IF: What is your view on a club like Anzhi Makhachkala, without much history, becoming a rising power in the game?
CS: They represent the spirit of our times. The global economy is increasingly driven by emerging powers outside western Europe. It is the same for football. Anzhi are trying the Champions League. It doesn’t matter that they have no history. Chelsea didn’t either. I mean to say, before [Roman] Abramovich arrived, they had won almost nothing and they did not have any status in Europe. However, they built an extremely competitive team over the previous years. The real difference between them is the city. London is wonderful, while Makhachkala… I don’t think so.
IF: I suppose it isn’t. Even the Anzhi players do not live there, but in Moscow. But what if the Dagestan club offered you a contract?
CS: They never have, so I can’t speak about it.
IF: Maybe it’s easier to see Clarence Seedorf back in Holland, with Ajax?
CS: Of course, Ajax is a club that will always be in my heart. My career started there. I feel pain reading about the war in the boardroom. It is sad. The chaos within the club surely doesn’t help the team in this moment of a financial crisis. Moving back to Ajax though? Maybe someday, but only if the club is free from turbulence.
IF: What about Holland? Do you still think you have a chance to go to Euro 2012?
CS: No, I don’t. I must be realistic. Despite being a regular with Milan in the last few years, it has not been enough to get a call from the coach [Bert] van Marwijk. I hoped to be selected for the 2010 World Cup campaign, but it didn’t happen. Life doesn’t always go as planned. However, I know I can look everybody in the eye. This is the only thing that matters to me.
IF: You’ve played 159 Champions League games so far, travelling almost everywhere in Europe. What’s the most unusual place you have been to?
CS: Good question, but impossible to answer. We almost never have time to visit a city when we play away from home. We just see the airport, a hotel and the stadium. Then we go back home.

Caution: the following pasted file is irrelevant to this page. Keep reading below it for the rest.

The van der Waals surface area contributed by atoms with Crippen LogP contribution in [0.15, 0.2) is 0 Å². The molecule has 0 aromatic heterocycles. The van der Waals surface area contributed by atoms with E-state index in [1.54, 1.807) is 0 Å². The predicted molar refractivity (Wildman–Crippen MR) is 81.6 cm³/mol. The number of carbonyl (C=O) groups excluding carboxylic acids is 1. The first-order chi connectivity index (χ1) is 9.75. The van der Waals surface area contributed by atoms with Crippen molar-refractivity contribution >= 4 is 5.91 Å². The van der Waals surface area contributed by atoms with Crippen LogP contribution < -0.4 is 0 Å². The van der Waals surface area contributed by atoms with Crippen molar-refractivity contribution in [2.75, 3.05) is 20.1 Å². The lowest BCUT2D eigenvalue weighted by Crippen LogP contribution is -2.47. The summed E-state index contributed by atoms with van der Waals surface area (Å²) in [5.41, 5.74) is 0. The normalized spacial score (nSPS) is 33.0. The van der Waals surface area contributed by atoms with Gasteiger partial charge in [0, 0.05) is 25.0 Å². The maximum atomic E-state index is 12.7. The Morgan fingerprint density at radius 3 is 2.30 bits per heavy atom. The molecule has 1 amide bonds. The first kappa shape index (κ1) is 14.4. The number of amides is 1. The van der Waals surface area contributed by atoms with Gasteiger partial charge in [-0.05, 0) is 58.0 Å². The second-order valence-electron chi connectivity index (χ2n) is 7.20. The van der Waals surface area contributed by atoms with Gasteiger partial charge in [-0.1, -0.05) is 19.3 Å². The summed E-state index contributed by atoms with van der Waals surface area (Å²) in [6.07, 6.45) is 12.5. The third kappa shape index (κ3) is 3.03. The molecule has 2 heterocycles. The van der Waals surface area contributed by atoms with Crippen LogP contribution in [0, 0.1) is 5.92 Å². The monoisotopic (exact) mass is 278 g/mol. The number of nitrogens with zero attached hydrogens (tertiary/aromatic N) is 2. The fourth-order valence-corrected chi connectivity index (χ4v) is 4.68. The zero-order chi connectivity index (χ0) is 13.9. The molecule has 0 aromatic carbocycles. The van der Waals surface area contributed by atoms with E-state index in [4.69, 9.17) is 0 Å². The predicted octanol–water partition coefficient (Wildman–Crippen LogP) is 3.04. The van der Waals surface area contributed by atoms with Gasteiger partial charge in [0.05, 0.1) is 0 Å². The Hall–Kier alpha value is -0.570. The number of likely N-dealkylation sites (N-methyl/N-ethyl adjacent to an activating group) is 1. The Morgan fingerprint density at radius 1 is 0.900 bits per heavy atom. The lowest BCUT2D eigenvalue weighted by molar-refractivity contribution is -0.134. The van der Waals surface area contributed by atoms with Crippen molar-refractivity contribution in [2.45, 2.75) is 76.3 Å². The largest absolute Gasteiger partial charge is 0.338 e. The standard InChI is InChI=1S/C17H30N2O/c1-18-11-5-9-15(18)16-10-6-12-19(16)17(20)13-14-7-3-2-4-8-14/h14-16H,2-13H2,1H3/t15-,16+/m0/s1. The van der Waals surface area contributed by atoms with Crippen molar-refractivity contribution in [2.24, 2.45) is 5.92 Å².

IF: With 20 trophies won, amongst those four Champions Leagues with three different clubs, what else do you want from your career?
CS: To play for another two or three years at the highest level. I work hard every day to be perfectly fit. No smoking, no drinking and a lot of physiotherapy – that is important not only when you are recovering from an injury. And believe me, at the beginning of every season my will to win is always the same.
IF: Travelling, training, playing, again and again. Have you ever felt too old for football?
CS: No and I don’t like it when people consider a 30-year-plus player as being ready to hang up their boots. There are players of 35 who are fitter than players of 22. Look at Ryan Giggs for example or Paul Scholes. It’s not only a question of experience, but also of quality and mental strength. Paolo Maldini played great until he was 40, always giving his best. When I made my debut at 16 with Ajax, there were players like Frank Rijkaard, Danny Blind and the De Boer brothers, from whom you could learn a lot – both on and off the pitch. It was the same at Real Madrid with Fernando Hierro and Manuel Sanchis. Please don’t judge a players worth by looking at his date of birth. Judge him for what he does on the pitch.